Understanding the liver function test – a simplified explanation

Abnormal liver function test

A simple blood test called a liver function test (LFT) can assess the health of one’s liver. In Singapore, a liver function test is often part of a health screening panel. It includes the following parameters:

  1. Albumin
  2. Globulin
  3. Bilirubin
  4. Alanine aminotransferase (ALT or SGPT)
  5. Aspartate aminotransferase (AST or SGOT)
  6. Alkaline phosphatase (ALP)
  7. Gamma-glutamyl transferase (GGT)

The interpretation of an abnormal liver function test can be confusing, because the problem may lie within the liver or another organ in the body.

A Gastroenterologist is the specialist who manages this problem. Individuals with an abnormal LFT are usually free of symptoms, as liver diseases tend to be silent in its early stages.

Understanding the liver function test – a simplified explanation

Albumin and globulin are proteins produced by the liver. In the presence of liver disease, albumin and globulin levels may decrease. The immune system also produces globulin. Hence, it can be elevated if there is a problem with the cells of the immune system.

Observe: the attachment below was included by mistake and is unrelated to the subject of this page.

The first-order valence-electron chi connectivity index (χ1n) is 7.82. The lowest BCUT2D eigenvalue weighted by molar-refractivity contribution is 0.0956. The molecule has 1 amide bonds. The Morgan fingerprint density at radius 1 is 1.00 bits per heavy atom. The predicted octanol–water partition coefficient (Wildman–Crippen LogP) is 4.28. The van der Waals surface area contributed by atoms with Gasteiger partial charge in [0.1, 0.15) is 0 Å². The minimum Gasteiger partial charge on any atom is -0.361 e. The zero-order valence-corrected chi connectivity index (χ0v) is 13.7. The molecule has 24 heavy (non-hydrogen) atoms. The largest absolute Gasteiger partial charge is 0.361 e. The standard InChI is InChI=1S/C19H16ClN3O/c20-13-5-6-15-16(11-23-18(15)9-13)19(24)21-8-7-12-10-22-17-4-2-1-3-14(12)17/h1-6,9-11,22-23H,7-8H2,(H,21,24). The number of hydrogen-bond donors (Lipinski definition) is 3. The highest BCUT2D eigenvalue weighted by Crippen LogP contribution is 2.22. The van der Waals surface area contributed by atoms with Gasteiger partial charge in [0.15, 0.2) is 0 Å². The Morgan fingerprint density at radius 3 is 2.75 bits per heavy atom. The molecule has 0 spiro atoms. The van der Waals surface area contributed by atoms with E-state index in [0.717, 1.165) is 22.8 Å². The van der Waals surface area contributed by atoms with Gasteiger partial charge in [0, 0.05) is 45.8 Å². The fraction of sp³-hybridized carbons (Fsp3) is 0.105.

Bilirubin is a pigment, which is produced when red blood cells are broken down in the body. Bilirubin is processed in the liver and excreted into the digestive tract as bile. Bilirubin is elevated if there is a liver problem, a problem with red blood cells or a problem with the excretion of bile. When this happens, an individual will be jaundiced.

ALT, AST and ALP are enzymes, which reside within liver cells (hepatocytes). When liver cells are damaged, the level of these enzymes will be abnormally high.

GGT is another liver enzyme, which is elevated when there is inflammation. It is important to note that these proteins are also present in other organs. Hence, an abnormal LFT is not always indicative of a liver problem. Instead, it signifies an abnormality that should be thoroughly evaluated.

There are two other liver tests, which are not part of the LFT. These are the prothrombin time (PT) and international normalised ratio (INR). When the liver is damaged, the PT and INR values can be elevated.

How is an abnormal liver function test evaluated?

A Gastroenterologist conducts a detailed medical interview, followed by a physical examination. The patient is queried on risk factors such as the consumption of alcohol, drugs and traditional medicine. Next, the individual is screened for liver diseases such as viral hepatitis A, B and C through a blood test. An ultrasound scan of the liver is ordered as part of the work-up.

 

Dr Eric Wee,

Consultant Gastroenterologist and Hepatologist,

Nobel Gastroenterology Centre

 

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